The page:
As academic interest in this field was thin on the ground at that time I became something of an instant ‘expert’ when Margaret Thatcher started her greenwashing, then worked for a variety of environmental organisations helping with media and publicity. During this time, with both British Trust for Conservation Volunteers and latterly Friends of the Earth Cymru, `I became aware of the importance of the Welsh language in understanding place, history, community, communication etc, in ways that had previously been either minimised or suppressed in my personal experience.
I began to learn Welsh, but before utilising it much in the field of environmentalism, I almost literally ‘ran away with the circus’ after witnessing the work of Welsh theatre company Brith Gof and had the honour to work with them between 1990 and 1997. Their complex and intelligent approaches to language, history, culture, art and media, presenting a vibrant, confident and outwards facing version of Wales to both Welsh and international audiences excited me like nothing before. This was a time of re-imagining possible Wales’ for the future, in music, the performing arts, in literature and visual arts in the years leading up to devolution.
Unfortunately for the arts I believe the limited devolution settlement proved something of a letdown, with the aping of institutions and forms from elsewhere becoming something of the norm, rather than a championing of difference and the unique selling points of the arts in Wales. This was something I tried to address through becoming involved as a member of the Welsh National Committee of British Actors’ Equity, 1998-2000, and with the Arts Council of Wales, variously as a Drama Panel member, National Advisor and regional committee member between 2000 and 2011.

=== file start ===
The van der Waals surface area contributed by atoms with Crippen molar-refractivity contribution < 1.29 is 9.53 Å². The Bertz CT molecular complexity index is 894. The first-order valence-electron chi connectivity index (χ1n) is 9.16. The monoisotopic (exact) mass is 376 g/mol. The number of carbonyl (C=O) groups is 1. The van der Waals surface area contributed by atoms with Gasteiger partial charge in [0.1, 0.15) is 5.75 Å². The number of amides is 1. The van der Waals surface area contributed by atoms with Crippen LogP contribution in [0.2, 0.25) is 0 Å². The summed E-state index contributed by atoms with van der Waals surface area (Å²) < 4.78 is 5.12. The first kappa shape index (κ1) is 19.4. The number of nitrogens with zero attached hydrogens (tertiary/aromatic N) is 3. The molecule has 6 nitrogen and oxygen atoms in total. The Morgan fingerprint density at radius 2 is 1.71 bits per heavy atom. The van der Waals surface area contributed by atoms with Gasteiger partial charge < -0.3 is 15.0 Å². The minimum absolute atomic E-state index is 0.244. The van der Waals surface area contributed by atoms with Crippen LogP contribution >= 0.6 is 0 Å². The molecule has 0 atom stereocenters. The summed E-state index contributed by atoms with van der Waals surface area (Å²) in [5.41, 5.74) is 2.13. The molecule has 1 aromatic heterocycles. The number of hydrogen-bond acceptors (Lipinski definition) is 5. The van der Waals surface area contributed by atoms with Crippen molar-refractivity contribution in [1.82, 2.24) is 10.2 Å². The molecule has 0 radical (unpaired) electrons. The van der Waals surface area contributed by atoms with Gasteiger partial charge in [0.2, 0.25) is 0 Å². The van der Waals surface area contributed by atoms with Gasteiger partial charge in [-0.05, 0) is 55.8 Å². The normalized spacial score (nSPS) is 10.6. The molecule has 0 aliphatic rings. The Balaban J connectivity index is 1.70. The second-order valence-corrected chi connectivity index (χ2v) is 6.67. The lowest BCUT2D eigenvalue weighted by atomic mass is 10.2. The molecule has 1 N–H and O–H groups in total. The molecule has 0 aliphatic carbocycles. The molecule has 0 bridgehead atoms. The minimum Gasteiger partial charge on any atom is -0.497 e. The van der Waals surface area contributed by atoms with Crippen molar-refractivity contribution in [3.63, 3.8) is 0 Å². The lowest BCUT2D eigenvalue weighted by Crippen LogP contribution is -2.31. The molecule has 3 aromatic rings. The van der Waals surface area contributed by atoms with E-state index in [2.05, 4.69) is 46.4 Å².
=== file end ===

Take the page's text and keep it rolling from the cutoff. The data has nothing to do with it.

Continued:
While continuing to make experimental art, both solo and with my own companies (since 1996 as good cop bad cop) both in Wales and Internationally, I have also used my skills to help educate future generations on the radical traditions of Wales, both within and outside the arts. I have been Research Fellow in Time-based Art at Cardiff School of Art and Design, Vocational Research Fellow in Bilingual Graphic Design through the medium of Welsh at Swansea Metropolitan University and Visiting Lecturer in the use of technology in Performance (in English and Welsh) at University of South Wales.
This interest in transferring knowledge, and specifically in relation to Welsh experiences is what led me to becoming a School governor and parent representative on Caerffili County Council’s Education and Life-long Learning scrutiny committee between 2012 and 2020.
In terms of wider public engagement, in 2011 I co-founded ‘Pitch’, a hour-long live radio programme on the community radio station Radio Cardiff, offering a weekly platform for conversation about the arts and culture in Cardiff and beyond. This continues to run to date (now as Pitch/Illustration/Radio).
Having previously lived in Swansea, Cardiff, Risca, Penarth, and Barry I moved to Treforrest in 2017 and in 2020 became a Committee member of Clwb y Bont in Pontypridd, and as their representative became a Director of YourPontypridd BID in 2021.
Political Affiliations: Member of Plaid Cymru